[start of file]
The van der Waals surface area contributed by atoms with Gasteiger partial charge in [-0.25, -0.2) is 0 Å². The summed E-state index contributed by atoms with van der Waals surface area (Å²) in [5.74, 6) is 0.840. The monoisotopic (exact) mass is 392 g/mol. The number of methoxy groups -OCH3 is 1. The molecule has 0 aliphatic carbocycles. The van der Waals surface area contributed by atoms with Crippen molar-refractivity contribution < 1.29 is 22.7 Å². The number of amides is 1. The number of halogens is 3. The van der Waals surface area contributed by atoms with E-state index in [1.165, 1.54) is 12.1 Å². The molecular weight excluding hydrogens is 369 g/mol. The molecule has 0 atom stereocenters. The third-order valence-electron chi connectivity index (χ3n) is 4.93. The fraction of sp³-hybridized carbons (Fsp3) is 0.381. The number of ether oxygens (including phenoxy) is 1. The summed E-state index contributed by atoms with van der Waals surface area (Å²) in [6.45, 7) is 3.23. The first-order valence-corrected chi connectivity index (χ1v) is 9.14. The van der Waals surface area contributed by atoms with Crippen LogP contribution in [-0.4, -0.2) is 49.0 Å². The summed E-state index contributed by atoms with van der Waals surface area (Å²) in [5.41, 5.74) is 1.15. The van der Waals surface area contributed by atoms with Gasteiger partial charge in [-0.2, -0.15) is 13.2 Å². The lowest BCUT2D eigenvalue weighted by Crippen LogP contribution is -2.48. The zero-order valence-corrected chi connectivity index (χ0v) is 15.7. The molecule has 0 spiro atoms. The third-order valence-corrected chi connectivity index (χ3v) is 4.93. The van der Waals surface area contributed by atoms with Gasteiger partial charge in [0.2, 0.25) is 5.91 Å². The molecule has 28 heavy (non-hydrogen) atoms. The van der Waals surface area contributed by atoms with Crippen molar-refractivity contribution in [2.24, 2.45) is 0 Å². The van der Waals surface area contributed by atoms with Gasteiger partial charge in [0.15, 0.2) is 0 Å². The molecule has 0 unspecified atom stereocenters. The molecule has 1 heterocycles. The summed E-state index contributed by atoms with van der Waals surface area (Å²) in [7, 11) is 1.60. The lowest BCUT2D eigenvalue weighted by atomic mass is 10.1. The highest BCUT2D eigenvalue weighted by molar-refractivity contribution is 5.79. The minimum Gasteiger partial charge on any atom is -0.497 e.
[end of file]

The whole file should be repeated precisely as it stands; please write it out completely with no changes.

The van der Waals surface area contributed by atoms with Gasteiger partial charge in [-0.25, -0.2) is 0 Å². The summed E-state index contributed by atoms with van der Waals surface area (Å²) in [5.74, 6) is 0.840. The monoisotopic (exact) mass is 392 g/mol. The number of methoxy groups -OCH3 is 1. The molecule has 0 aliphatic carbocycles. The van der Waals surface area contributed by atoms with Crippen molar-refractivity contribution < 1.29 is 22.7 Å². The number of amides is 1. The number of halogens is 3. The van der Waals surface area contributed by atoms with E-state index in [1.165, 1.54) is 12.1 Å². The molecular weight excluding hydrogens is 369 g/mol. The molecule has 0 atom stereocenters. The third-order valence-electron chi connectivity index (χ3n) is 4.93. The fraction of sp³-hybridized carbons (Fsp3) is 0.381. The number of ether oxygens (including phenoxy) is 1. The summed E-state index contributed by atoms with van der Waals surface area (Å²) in [6.45, 7) is 3.23. The first-order valence-corrected chi connectivity index (χ1v) is 9.14. The van der Waals surface area contributed by atoms with Crippen LogP contribution in [-0.4, -0.2) is 49.0 Å². The summed E-state index contributed by atoms with van der Waals surface area (Å²) in [5.41, 5.74) is 1.15. The van der Waals surface area contributed by atoms with Gasteiger partial charge in [-0.2, -0.15) is 13.2 Å². The lowest BCUT2D eigenvalue weighted by Crippen LogP contribution is -2.48. The zero-order valence-corrected chi connectivity index (χ0v) is 15.7. The molecule has 0 spiro atoms. The third-order valence-corrected chi connectivity index (χ3v) is 4.93. The van der Waals surface area contributed by atoms with Gasteiger partial charge in [0.2, 0.25) is 5.91 Å². The molecule has 28 heavy (non-hydrogen) atoms. The van der Waals surface area contributed by atoms with Crippen molar-refractivity contribution in [2.24, 2.45) is 0 Å². The van der Waals surface area contributed by atoms with Gasteiger partial charge in [0.15, 0.2) is 0 Å². The molecule has 0 unspecified atom stereocenters. The molecule has 1 heterocycles. The summed E-state index contributed by atoms with van der Waals surface area (Å²) in [7, 11) is 1.60. The lowest BCUT2D eigenvalue weighted by atomic mass is 10.1. The highest BCUT2D eigenvalue weighted by molar-refractivity contribution is 5.79. The minimum Gasteiger partial charge on any atom is -0.497 e.